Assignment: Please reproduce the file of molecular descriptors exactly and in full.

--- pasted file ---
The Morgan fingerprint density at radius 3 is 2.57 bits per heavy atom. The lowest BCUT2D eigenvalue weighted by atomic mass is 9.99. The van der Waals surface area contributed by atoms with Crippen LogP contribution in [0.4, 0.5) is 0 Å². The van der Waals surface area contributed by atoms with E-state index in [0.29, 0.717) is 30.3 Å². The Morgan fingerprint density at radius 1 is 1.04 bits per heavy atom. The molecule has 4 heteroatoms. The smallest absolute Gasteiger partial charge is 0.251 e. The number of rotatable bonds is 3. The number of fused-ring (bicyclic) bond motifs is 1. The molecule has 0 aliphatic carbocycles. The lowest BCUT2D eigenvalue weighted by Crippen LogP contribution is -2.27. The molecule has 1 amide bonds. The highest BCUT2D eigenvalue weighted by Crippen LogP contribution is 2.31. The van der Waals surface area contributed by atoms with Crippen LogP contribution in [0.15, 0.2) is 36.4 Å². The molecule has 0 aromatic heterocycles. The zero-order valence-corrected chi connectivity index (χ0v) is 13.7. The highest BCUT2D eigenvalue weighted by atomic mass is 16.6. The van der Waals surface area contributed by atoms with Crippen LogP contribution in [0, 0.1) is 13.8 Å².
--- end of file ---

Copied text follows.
The Morgan fingerprint density at radius 3 is 2.57 bits per heavy atom. The lowest BCUT2D eigenvalue weighted by atomic mass is 9.99. The van der Waals surface area contributed by atoms with Crippen LogP contribution in [0.4, 0.5) is 0 Å². The van der Waals surface area contributed by atoms with E-state index in [0.29, 0.717) is 30.3 Å². The Morgan fingerprint density at radius 1 is 1.04 bits per heavy atom. The molecule has 4 heteroatoms. The smallest absolute Gasteiger partial charge is 0.251 e. The number of rotatable bonds is 3. The number of fused-ring (bicyclic) bond motifs is 1. The molecule has 0 aliphatic carbocycles. The lowest BCUT2D eigenvalue weighted by Crippen LogP contribution is -2.27. The molecule has 1 amide bonds. The highest BCUT2D eigenvalue weighted by Crippen LogP contribution is 2.31. The van der Waals surface area contributed by atoms with Crippen LogP contribution in [0.15, 0.2) is 36.4 Å². The molecule has 0 aromatic heterocycles. The zero-order valence-corrected chi connectivity index (χ0v) is 13.7. The highest BCUT2D eigenvalue weighted by atomic mass is 16.6. The van der Waals surface area contributed by atoms with Crippen LogP contribution in [0, 0.1) is 13.8 Å².